I now come to the MS. treasures. I don't know how it is, but so it is there is always a certain charm about an old MS. which a printed book does not possess. If of any printed book there are only two copies left or known, still there may be more yet to come to light. At any rate it has been printed, and so far is supposed-if forgotten or rare now-to have been better known once. But an old MS. !—which none or few have ever seen, which has never been printed-about that there is an undefinable and sometimes romantic idea that it must contain something wonderfully curious. So, carrying you in my cursory description to the collection of MSS. in the Old library, I must say at once that it is simply possible only to give a very merest outline of what they are; for they cannot be properly appreciated, even by connoisseurs, without being very carefully and leisurely examined one by one.

The MSS. of which I am speaking occupy two shelves; total length 36ft. They are volumes large and small, from largest folio to smallest duodecimo. They were some years ago in a dilapidated condition externally, and the ancient leaves were on the eve of parting company with one another, through mere antiquity; but they were

most carefully attended to, and were all, by the order of their present owner, placed in proper hands in London, and now stand secure for many generations to come. Not to weary you with too minute detail, I will name a few of the most important among them. The Bible in English, after the translation usually ascribed to John Wiclif, 15th century; a large thick folio, pure vellum, 398 pages; a fine and valuable MS. written in a plain Gothic hand, profusely ornamented with initial letters in blue and minium. It contains the whole of the Old and New Testaments, beginning with the prefatory epistle of St. Jerome, addressed to "Brother Ambrose." It once belonged to Sir Henry Spelman. "The Homilies of Origen on the Old Testament," a very fine folio volume in vellum of 146 leaves. A Latin psalter of the fourteenth century with initial letters. Another noble volume of the twelfth century, the works of Zacharias of Chrysopolis. I need scarcely remind you that on the breaking up of the monasteries the fine old MSS. which had been written and preserved in their libraries met with very rough usage. They were converted into covers of copy books, used for strong backing in binding of printed books; indeed for all sorts of purposes. I have found several at Longleat scribbled over by persons trying their pens or drawing caricatures. And in this particular volume of Zacharias of Chrysopolis there is on one page a farm bailiff's account -"William Hayman's account for bullocks, 12 May, 35 Henry VIII." Next is a "Liber Pontificalis" of thirteenth century, containing the forms of certain services used in consecration of churches or cemeteries, in the office of matrimony, benediction of rings, appointment of abbesses, and the like. "The Life of Christ," by Bonaventure, Bishop of Albania and Cardinal, translated into English by John Morton; fifteenth century. This is a very interesting MS., in the quaintest English possible, and intended, as the preface says, "for folk of simple understanding: children that haven nede to be fedde with mylke of light doctrine, and not with sad meat of great clergy and high contemplation." The spelling and words are very curious. The teaching of St. John, it says, was given as "treacle" against the venom of "dyverse heretykes ;" and instead of being called the Redeemer, our Lord is spoken of as the "agen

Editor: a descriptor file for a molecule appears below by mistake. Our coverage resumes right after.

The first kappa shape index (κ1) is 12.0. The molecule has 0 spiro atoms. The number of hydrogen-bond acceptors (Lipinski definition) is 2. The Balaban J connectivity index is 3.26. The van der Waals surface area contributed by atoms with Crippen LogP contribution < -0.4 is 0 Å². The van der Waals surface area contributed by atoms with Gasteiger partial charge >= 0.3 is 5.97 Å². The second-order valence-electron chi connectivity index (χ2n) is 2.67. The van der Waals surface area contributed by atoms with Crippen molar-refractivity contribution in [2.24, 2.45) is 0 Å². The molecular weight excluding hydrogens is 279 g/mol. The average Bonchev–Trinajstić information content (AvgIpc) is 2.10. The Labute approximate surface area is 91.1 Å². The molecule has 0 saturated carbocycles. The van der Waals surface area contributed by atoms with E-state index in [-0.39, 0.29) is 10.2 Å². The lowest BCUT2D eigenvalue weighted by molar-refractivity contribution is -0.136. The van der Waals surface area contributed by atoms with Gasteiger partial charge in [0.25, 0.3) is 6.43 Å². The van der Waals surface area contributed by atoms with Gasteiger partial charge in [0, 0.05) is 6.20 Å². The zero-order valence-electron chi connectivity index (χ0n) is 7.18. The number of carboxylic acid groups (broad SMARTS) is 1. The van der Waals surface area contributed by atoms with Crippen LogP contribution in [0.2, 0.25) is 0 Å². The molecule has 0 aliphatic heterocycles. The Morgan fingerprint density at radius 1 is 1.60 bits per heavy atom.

bier" (Buyer-again). The elders are called" Aldermen :" the Ruler of the Feast at the Marriage in Cana "The Archi-tricline" (from the Greek). There is also a volume of old English religious poems of the fifteenth century, some of them very simple and touching, none of which, so far as I know, have ever been printed. Lydgate's "Lite of the Virgin Mary," a MS. of the fifteenth century, afterwards printed by Caxton.


Among a different class of subjects, relating to monastic establishments, may be named "Privileges of the Sanctuary of St. Peter at Westminster," an interesting MS. volume of the fifteenth century. Prefixed to it is a charter of King Edgar, by which he ordains that the Church of St. Peter at Westminster shall become a sanctuary for fugitives of every degree; and other charters of Edward the Confessor and William I. confirming the privileges. There are many registers of various abbeys, and amongst them one of great Glastonbury, of the fourteenth century, a fine folio of 440 pages in vellum. Prefixed to it is a Bull of Pope John XXI., addressed to Adam, abbot of the monastery, according permission for his confessor to

1 The following are specimens of the style of the "Speculum Vitæ: ".